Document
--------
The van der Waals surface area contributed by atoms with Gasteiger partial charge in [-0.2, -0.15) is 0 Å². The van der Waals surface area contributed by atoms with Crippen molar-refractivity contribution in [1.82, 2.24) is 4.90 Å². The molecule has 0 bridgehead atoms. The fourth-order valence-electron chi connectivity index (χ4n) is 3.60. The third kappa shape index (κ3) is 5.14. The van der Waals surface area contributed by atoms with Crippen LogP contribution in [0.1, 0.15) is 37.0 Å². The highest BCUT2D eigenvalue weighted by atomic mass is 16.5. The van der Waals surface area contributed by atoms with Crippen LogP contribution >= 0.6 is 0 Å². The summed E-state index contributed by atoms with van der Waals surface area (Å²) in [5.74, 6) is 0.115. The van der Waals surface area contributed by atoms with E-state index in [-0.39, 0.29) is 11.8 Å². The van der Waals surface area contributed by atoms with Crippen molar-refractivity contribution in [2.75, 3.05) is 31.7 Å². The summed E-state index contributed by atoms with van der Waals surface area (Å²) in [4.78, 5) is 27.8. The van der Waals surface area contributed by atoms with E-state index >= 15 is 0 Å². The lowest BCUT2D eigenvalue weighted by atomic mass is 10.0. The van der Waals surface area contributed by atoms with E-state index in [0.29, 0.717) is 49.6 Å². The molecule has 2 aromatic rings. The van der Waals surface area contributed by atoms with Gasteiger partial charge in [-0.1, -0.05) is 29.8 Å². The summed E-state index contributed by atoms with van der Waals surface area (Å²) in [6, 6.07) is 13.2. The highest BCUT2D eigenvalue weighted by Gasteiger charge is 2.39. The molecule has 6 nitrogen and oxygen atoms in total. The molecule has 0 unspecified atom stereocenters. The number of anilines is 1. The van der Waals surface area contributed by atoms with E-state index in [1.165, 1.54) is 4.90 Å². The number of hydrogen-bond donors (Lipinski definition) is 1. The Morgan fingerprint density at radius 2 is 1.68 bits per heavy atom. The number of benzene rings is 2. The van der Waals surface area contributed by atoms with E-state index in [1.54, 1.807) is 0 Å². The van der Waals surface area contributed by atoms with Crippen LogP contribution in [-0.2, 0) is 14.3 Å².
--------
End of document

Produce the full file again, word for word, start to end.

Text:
The van der Waals surface area contributed by atoms with Gasteiger partial charge in [-0.2, -0.15) is 0 Å². The van der Waals surface area contributed by atoms with Crippen molar-refractivity contribution in [1.82, 2.24) is 4.90 Å². The molecule has 0 bridgehead atoms. The fourth-order valence-electron chi connectivity index (χ4n) is 3.60. The third kappa shape index (κ3) is 5.14. The van der Waals surface area contributed by atoms with Crippen LogP contribution in [0.1, 0.15) is 37.0 Å². The highest BCUT2D eigenvalue weighted by atomic mass is 16.5. The van der Waals surface area contributed by atoms with Crippen LogP contribution >= 0.6 is 0 Å². The summed E-state index contributed by atoms with van der Waals surface area (Å²) in [5.74, 6) is 0.115. The van der Waals surface area contributed by atoms with E-state index in [-0.39, 0.29) is 11.8 Å². The van der Waals surface area contributed by atoms with Crippen molar-refractivity contribution in [2.75, 3.05) is 31.7 Å². The summed E-state index contributed by atoms with van der Waals surface area (Å²) in [4.78, 5) is 27.8. The van der Waals surface area contributed by atoms with E-state index >= 15 is 0 Å². The lowest BCUT2D eigenvalue weighted by atomic mass is 10.0. The van der Waals surface area contributed by atoms with E-state index in [0.29, 0.717) is 49.6 Å². The molecule has 2 aromatic rings. The van der Waals surface area contributed by atoms with Gasteiger partial charge in [-0.1, -0.05) is 29.8 Å². The summed E-state index contributed by atoms with van der Waals surface area (Å²) in [6, 6.07) is 13.2. The highest BCUT2D eigenvalue weighted by Gasteiger charge is 2.39. The molecule has 6 nitrogen and oxygen atoms in total. The molecule has 0 unspecified atom stereocenters. The number of anilines is 1. The van der Waals surface area contributed by atoms with E-state index in [1.165, 1.54) is 4.90 Å². The number of hydrogen-bond donors (Lipinski definition) is 1. The Morgan fingerprint density at radius 2 is 1.68 bits per heavy atom. The number of benzene rings is 2. The van der Waals surface area contributed by atoms with E-state index in [1.54, 1.807) is 0 Å². The van der Waals surface area contributed by atoms with Crippen LogP contribution in [-0.2, 0) is 14.3 Å².